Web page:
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Tilburg University awards first micro-credentials

Published: 02nd February 2023 Last updated: 02nd February 2023

Tilburg University last week awarded its first micro-credentials to professionals who successfully completed the course Taalwetenschap (Linguistics). Micro-credentials play a key role in Lifelong Development, a centerpiece in Tilburg University's strategy.

Tilburg University offers this course through the Alfa4all partnership. This is a joint initiative of the Humanities/Arts schools of the Dutch universities. It offers a solution to those who would like to do a grade one teacher-training program but lack the subject-specific knowledge to do so. Utrecht University recently awarded its first micro-credentials for Lange lijnen in de literatuur (Long Lines in Literature), another Alfa4all course.

This week, TIAS School for Business and Society, the business school of Tilburg University and Eindhoven University of Technology, also awarded its first micro-credentials, for the Information Technology Innovation course. Soon, the first micro-credentials will also be awarded for the course Duurzame vastgoedontwikkeling (Sustainable Real Estate Development).

What are micro-credentials?

A relatively new concept, micro-credentials are gaining increasing attention both in the Netherlands and internationally. They certify the learning outcomes acquired by a learner after a short learning experience. These learning outcomes have been assessed against transparent standards. Micro-credentials contribute to flexible and targeted ways of continuously developing knowledge, skills, and competencies, and they therefore play a key role in Lifelong Development, a centerpiece of Tilburg University's strategy.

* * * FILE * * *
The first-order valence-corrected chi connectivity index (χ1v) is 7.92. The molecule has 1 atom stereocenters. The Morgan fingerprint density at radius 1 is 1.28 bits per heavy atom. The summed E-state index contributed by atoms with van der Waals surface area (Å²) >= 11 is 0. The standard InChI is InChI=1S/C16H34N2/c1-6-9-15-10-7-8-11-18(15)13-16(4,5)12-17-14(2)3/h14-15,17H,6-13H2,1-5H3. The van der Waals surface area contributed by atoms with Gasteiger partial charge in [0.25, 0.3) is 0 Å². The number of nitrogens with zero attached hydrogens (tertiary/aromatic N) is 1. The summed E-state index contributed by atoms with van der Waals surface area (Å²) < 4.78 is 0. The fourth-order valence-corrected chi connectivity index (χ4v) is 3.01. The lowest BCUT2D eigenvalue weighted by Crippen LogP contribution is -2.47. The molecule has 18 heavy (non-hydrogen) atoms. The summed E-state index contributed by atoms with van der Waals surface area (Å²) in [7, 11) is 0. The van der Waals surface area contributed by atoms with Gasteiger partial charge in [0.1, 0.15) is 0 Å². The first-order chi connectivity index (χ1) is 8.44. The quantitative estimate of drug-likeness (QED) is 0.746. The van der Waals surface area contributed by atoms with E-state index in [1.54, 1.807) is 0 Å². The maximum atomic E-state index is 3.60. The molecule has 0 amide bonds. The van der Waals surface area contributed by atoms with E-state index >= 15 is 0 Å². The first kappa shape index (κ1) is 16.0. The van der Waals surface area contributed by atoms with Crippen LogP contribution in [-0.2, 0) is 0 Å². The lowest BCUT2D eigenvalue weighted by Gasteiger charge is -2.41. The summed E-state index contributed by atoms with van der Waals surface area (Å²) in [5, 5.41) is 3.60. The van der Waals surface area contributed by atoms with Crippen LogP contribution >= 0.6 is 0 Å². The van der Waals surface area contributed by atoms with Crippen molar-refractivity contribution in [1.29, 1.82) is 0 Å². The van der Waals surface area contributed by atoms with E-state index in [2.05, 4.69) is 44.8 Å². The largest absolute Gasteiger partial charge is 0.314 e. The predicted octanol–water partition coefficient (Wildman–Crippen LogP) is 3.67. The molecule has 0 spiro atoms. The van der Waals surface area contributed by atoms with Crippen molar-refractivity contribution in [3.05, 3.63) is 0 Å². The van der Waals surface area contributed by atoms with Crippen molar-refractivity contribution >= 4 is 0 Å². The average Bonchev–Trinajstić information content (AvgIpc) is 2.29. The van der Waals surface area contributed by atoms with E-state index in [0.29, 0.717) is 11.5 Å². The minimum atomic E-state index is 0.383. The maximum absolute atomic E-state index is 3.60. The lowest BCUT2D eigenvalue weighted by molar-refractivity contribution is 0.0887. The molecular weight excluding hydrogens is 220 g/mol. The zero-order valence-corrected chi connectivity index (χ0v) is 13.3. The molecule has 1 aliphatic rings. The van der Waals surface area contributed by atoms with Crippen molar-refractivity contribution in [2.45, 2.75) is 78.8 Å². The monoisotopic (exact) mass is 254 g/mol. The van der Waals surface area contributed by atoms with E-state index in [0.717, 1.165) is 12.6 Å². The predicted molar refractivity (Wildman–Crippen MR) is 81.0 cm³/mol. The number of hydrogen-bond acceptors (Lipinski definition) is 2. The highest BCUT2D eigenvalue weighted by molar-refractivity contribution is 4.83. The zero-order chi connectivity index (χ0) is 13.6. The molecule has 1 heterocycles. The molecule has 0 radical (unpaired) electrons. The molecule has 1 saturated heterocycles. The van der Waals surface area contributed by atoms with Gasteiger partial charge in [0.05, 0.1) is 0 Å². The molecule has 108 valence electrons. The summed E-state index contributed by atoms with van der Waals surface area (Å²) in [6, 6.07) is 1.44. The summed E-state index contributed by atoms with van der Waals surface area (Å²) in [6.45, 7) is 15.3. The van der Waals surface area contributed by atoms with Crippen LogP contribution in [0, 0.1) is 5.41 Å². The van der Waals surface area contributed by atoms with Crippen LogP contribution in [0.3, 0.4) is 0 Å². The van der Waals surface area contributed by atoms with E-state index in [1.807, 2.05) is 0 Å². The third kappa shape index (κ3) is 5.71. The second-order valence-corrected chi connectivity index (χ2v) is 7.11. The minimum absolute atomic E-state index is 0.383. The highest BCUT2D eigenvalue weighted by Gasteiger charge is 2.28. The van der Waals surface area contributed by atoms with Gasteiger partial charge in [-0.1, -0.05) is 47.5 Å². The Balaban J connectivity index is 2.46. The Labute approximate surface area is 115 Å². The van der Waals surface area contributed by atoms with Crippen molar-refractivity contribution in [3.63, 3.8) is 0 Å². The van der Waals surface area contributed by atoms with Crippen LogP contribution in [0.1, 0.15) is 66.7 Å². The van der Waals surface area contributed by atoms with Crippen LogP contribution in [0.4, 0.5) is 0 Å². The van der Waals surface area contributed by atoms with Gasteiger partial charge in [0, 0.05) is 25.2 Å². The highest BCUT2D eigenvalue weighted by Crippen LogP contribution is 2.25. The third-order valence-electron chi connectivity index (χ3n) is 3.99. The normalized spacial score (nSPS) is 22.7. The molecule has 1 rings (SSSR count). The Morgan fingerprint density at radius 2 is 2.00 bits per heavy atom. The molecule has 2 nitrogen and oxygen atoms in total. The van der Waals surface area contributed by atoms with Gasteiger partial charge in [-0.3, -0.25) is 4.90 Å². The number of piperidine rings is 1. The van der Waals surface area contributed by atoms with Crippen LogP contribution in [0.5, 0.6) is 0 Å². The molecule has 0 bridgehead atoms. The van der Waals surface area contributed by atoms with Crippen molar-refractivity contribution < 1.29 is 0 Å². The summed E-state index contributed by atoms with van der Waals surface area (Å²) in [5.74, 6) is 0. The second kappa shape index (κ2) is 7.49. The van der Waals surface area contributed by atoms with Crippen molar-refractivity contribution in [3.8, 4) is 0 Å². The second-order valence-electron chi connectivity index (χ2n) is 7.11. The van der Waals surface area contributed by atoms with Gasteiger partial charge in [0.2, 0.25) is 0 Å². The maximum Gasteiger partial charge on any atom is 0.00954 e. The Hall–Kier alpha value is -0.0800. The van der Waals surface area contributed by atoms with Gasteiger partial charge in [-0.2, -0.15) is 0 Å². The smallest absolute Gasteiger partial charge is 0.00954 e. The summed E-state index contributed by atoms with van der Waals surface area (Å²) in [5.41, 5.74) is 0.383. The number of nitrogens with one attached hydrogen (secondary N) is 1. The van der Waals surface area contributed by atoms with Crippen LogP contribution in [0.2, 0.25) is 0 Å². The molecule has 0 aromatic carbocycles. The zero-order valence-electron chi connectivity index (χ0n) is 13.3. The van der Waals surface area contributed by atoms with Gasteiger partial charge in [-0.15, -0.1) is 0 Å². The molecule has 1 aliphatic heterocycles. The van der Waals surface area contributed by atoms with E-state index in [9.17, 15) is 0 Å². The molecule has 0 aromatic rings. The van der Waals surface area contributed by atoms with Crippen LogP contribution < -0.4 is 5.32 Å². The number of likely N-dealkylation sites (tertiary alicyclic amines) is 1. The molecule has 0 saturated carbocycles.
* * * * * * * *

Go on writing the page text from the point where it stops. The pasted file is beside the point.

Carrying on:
National pilot

Tilburg University, working together with TIAS School for Business and Society, has been participating in the national pilot "Micro-credentials for Professionals" of the Acceleration Plan for Educational Innovation with ICT since October 2021. In this national pilot, Tilburg University, together with other research universities and with universities of applied sciences in the Netherlands, is investigating how micro-credentials contribute to education.

The ultimate goal of the pilot is to arrive at a system of micro-credentials that have a recognizable and identifiable value for the target group of professionals. Micro-credentials grant a quality mark to short-term units of education, offering the paying participant/employer a guarantee that the course is designed to achieve learning outcomes and to meet educational accreditation levels.

The pilot is still running and Tilburg University will consider which other courses in its portfolio might also qualify for micro-credentials.